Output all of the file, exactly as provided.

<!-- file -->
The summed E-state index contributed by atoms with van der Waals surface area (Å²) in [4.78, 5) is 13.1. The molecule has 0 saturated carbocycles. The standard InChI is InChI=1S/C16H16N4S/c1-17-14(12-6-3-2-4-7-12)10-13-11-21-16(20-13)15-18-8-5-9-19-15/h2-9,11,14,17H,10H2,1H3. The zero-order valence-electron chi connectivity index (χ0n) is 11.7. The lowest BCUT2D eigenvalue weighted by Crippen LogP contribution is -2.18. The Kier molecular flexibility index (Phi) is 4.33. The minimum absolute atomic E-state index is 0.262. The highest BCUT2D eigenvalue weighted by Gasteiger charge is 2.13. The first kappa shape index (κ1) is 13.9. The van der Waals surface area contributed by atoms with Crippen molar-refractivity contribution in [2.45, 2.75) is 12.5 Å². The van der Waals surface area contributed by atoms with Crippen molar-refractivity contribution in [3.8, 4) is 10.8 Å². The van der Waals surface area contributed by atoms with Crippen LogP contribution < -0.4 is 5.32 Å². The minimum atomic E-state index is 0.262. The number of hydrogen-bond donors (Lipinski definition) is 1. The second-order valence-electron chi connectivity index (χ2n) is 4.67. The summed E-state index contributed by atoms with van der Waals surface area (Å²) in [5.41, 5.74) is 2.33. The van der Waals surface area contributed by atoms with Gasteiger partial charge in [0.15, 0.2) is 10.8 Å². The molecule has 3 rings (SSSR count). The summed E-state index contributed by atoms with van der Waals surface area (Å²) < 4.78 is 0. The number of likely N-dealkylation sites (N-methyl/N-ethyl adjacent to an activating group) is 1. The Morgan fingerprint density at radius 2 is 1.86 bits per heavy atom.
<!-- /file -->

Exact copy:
The summed E-state index contributed by atoms with van der Waals surface area (Å²) in [4.78, 5) is 13.1. The molecule has 0 saturated carbocycles. The standard InChI is InChI=1S/C16H16N4S/c1-17-14(12-6-3-2-4-7-12)10-13-11-21-16(20-13)15-18-8-5-9-19-15/h2-9,11,14,17H,10H2,1H3. The zero-order valence-electron chi connectivity index (χ0n) is 11.7. The lowest BCUT2D eigenvalue weighted by Crippen LogP contribution is -2.18. The Kier molecular flexibility index (Phi) is 4.33. The minimum absolute atomic E-state index is 0.262. The highest BCUT2D eigenvalue weighted by Gasteiger charge is 2.13. The first kappa shape index (κ1) is 13.9. The van der Waals surface area contributed by atoms with Crippen molar-refractivity contribution in [2.45, 2.75) is 12.5 Å². The van der Waals surface area contributed by atoms with Crippen molar-refractivity contribution in [3.8, 4) is 10.8 Å². The van der Waals surface area contributed by atoms with Crippen LogP contribution < -0.4 is 5.32 Å². The minimum atomic E-state index is 0.262. The number of hydrogen-bond donors (Lipinski definition) is 1. The second-order valence-electron chi connectivity index (χ2n) is 4.67. The summed E-state index contributed by atoms with van der Waals surface area (Å²) in [5.41, 5.74) is 2.33. The van der Waals surface area contributed by atoms with Gasteiger partial charge in [0.15, 0.2) is 10.8 Å². The molecule has 3 rings (SSSR count). The summed E-state index contributed by atoms with van der Waals surface area (Å²) < 4.78 is 0. The number of likely N-dealkylation sites (N-methyl/N-ethyl adjacent to an activating group) is 1. The Morgan fingerprint density at radius 2 is 1.86 bits per heavy atom.